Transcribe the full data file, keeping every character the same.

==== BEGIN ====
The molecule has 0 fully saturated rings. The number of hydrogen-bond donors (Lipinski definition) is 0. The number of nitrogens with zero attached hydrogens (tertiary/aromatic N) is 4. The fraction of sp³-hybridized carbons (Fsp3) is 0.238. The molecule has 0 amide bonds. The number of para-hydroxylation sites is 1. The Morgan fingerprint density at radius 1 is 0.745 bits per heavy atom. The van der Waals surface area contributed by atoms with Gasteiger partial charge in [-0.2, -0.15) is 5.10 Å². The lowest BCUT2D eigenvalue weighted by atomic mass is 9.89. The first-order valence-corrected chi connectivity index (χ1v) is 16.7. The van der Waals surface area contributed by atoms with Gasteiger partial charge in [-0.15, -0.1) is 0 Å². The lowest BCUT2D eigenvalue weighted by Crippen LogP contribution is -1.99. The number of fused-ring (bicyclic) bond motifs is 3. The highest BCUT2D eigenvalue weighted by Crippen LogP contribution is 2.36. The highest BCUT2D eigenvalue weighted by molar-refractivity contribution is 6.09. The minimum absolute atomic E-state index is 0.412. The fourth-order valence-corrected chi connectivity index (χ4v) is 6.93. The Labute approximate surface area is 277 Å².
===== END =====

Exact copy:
The molecule has 0 fully saturated rings. The number of hydrogen-bond donors (Lipinski definition) is 0. The number of nitrogens with zero attached hydrogens (tertiary/aromatic N) is 4. The fraction of sp³-hybridized carbons (Fsp3) is 0.238. The molecule has 0 amide bonds. The number of para-hydroxylation sites is 1. The Morgan fingerprint density at radius 1 is 0.745 bits per heavy atom. The van der Waals surface area contributed by atoms with Gasteiger partial charge in [-0.2, -0.15) is 5.10 Å². The lowest BCUT2D eigenvalue weighted by atomic mass is 9.89. The first-order valence-corrected chi connectivity index (χ1v) is 16.7. The van der Waals surface area contributed by atoms with Gasteiger partial charge in [-0.15, -0.1) is 0 Å². The lowest BCUT2D eigenvalue weighted by Crippen LogP contribution is -1.99. The number of fused-ring (bicyclic) bond motifs is 3. The highest BCUT2D eigenvalue weighted by Crippen LogP contribution is 2.36. The highest BCUT2D eigenvalue weighted by molar-refractivity contribution is 6.09. The minimum absolute atomic E-state index is 0.412. The fourth-order valence-corrected chi connectivity index (χ4v) is 6.93. The Labute approximate surface area is 277 Å².